IN THE HEART
The Sons of Norway
David John Smith for Norway Communicates.
Countless generations have worked with the sea and the land here in Norway, designing a lifestyle built on quality, endurance and integrity. This is a story that actually began 10,000 years ago as the northern glaciers of the last Ice Age melted away – setting the stage for the land of the Midnight Sun.
Towards the end of the ninth millennium, these people began to call themselves Vikings, the explorers of legend, traveling to Asia, Africa and Europe, even settling in North America more that 500 years before Columbus even began planning his voyages. Then, the era of the Viking ended, followed by the dark centuries when the Black Death and other troubles reigned.
Mass Exodus to the New World
The third decade of the 1800’s saw the beginnings of what would become an exodus to the great open spaces of America. Destiny waited, but it took the strong written voice of one young man to truly open the doors of possibilities to the many hundreds of thousands who would eventually make the long journey to the New World.
The population of Norway had increased and land had become scarce, triggering this mass emigration that was nothing less than astounding – with nearly one-third of the Norwegian population making the move to North America during the period from 1825 to 1925.
The "America Book"
The young man with the strong written voice was named Ole Rynning, who left for the United States in the 1830’s from the Norwegian municipality of Ringsaker in the county of Hedmark. Although Rynning died just one short year after settling in the Midwest, during his first and only winter he penned a publication that simply was called the “America Book” (SandfÊrdig Beretning om Amerika til Oplysning og Nytte for Bonde og Menigmand).
The "America Book" had a profound effect. Coupled with the Homestead Act that promised free land to settlers, Norwegians said goodbye to their homeland - where land ownership was scarce – to tame and make productive the wide-open spaces of the “New World”. Now, over 175 years after the death of the “America Book” author Rynning, there are more Americans of Norwegian descent living in the United States than there are Norwegians in the “homeland”.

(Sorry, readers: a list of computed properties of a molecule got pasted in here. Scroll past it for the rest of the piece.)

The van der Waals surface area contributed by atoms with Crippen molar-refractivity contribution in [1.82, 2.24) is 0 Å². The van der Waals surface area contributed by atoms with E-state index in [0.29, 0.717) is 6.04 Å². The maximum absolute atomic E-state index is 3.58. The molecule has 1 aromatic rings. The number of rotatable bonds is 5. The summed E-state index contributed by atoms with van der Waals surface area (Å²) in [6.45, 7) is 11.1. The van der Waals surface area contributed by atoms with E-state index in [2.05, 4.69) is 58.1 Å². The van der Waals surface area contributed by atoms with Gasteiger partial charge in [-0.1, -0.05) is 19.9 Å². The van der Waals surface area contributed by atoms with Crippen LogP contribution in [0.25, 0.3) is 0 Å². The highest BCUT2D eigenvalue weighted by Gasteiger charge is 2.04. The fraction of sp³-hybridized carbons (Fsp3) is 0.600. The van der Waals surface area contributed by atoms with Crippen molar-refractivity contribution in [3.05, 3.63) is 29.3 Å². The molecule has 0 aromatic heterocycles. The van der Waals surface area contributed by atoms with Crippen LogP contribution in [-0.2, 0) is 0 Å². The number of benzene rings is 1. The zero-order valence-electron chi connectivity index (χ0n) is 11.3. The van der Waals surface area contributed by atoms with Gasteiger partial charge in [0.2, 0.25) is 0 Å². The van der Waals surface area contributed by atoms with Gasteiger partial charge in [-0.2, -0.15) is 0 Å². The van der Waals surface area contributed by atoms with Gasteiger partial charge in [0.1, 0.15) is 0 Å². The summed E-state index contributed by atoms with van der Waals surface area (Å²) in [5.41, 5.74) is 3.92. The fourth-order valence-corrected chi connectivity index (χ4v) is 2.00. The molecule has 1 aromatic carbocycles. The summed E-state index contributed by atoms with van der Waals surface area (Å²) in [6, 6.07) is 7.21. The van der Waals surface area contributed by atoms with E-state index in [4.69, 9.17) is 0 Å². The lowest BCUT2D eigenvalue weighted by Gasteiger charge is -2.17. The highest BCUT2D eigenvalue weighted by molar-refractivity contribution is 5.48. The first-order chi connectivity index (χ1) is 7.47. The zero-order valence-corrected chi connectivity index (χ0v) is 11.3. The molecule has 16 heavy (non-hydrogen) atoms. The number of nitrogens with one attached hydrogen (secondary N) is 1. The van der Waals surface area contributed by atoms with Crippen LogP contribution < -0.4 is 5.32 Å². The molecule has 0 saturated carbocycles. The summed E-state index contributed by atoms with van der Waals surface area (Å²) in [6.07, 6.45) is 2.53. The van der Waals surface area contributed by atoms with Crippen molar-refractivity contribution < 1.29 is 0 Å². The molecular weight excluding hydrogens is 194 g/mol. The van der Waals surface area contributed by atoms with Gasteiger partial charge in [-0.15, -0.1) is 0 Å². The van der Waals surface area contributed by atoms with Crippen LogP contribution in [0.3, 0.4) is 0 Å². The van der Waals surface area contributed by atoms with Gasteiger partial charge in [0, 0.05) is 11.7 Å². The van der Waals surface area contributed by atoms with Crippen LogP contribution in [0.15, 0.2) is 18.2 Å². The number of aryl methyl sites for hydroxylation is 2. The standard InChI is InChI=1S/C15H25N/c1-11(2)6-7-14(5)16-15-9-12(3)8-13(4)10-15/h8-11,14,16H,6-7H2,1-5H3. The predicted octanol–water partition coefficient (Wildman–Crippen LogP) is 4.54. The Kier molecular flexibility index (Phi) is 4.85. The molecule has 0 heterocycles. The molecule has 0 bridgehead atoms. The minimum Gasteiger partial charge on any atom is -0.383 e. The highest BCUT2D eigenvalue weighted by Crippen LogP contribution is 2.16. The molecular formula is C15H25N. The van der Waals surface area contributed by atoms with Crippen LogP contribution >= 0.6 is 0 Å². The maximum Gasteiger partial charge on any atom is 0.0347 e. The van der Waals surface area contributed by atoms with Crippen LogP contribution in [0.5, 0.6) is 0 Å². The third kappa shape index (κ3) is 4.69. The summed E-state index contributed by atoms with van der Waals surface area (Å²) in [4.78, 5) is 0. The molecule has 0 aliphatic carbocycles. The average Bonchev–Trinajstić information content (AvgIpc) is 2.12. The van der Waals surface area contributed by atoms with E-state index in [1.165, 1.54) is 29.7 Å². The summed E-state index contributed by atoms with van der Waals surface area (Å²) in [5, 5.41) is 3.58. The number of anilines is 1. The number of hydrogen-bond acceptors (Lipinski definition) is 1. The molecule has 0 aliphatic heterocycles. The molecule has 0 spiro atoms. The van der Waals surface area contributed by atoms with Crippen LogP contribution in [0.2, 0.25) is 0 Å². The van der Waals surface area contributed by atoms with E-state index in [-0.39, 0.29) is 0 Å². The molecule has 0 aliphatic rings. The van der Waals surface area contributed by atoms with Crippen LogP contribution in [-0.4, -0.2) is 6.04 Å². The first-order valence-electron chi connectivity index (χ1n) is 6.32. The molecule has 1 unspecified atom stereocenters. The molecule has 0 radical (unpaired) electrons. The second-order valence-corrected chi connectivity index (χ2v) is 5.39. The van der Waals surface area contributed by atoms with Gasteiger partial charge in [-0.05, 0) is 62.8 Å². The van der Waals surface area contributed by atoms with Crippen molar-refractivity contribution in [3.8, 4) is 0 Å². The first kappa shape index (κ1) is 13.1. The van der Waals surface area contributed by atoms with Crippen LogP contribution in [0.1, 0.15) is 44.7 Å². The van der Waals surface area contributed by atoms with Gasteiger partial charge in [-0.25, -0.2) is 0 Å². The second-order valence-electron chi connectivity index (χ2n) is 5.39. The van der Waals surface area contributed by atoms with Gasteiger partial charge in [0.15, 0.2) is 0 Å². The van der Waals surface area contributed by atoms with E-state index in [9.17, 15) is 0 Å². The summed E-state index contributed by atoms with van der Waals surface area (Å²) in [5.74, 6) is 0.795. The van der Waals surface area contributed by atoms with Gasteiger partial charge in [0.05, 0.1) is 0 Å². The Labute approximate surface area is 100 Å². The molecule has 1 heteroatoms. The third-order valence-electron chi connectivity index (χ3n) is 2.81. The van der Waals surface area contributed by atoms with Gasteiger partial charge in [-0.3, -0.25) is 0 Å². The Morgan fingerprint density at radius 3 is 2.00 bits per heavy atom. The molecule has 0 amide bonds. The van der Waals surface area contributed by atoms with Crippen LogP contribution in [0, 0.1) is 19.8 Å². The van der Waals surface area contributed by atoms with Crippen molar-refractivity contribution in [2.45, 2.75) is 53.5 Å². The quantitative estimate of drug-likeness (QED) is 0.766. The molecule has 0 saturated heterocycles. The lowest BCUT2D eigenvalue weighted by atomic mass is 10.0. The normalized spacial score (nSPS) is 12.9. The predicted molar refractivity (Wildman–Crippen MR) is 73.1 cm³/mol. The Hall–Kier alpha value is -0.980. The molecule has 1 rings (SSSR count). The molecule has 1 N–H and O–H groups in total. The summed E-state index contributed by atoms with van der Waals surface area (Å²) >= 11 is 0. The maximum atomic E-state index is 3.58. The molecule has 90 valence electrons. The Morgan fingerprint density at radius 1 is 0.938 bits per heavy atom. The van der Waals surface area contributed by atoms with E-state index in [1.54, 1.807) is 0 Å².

An “Aunt in North Dakota”
In Norway, it seems that everyone has an “aunt in North Dakota, an uncle in Minnesota” or a child going to school somewhere in the United States. The result is that there is perhaps no country in the world that has greater fondness for the United States than Norway.
The feeling is mutual, as the millions of transplanted Norwegians keep the culture alive through use of the Norwegian language, eating debatable delicacies such as the extremely fragrant “lutefisk” (fish fermented in lute), trips “home” to visit relatives and friends - and of course the annual celebration of the national holiday every year on the 17th of May.
The Sons of Norway
The strongest tie that binds this societal fellowship together is the organization called “Sons of Norway”, formed in the late 1800’s (1895 to be exact) in Minnesota by a handful of Norwegian immigrants. These men wanted to see to it that organization members and their families were protected during hard times, whether they be financial or health-related. Over the years, the scope of the organization has expanded to include preserving cultural and social aspects of being a Norwegian.
From a humble beginning of just 18 founding members, the Sons of Norway has grown to over 60,000 members from literally every part of the United States, with over 400 meeting places (“lodges”) that give members a strong feeling of being “back home” through language camps and classes, scholarships, handicrafts, cooking and heritage classes, heritage programs, sports programs, travel opportunities, the publication Viking Magazine, and outreach programs sponsored by the Sons of Norway Foundation.
Norwegian Spirit – Alive & Kicking
At the heart of the Sons of Norway organization are the many different cultural events and “fests” that are held each year, including the Annual Ibsen Festival held in Lanesboro, Minnesota – now in its’ 14th year. Henrik Ibsen is known as “the father of modern drama”, and in many ways, Ibsen personifies the Norwegian. If you truly want to go deep into the soul of a Norwegian, look closer at Ibsen’s legendary portfolio of work, and start your journey in Lanesboro, Minnesota each April.
The annual Viking Fest held in Poulsbo, (“Little Norway”) Washington each May features a parade, road race, a Viking Village, Carnival, entertainment, arts & craft and food booths and of course – a Lutefisk Eating Contest. Other 2011 Events include the Scandinavian Midsummer Festival held each year in Estes Park Colorado, to be held on the 25th and 26th of June in Estes Park, Colorado.
This is only a taste of what the Sons of Norway has to offer. Take a look and see that all is well with the Norwegian Spirit in the heart of the USA – and beyond –on the Sons of Norway website.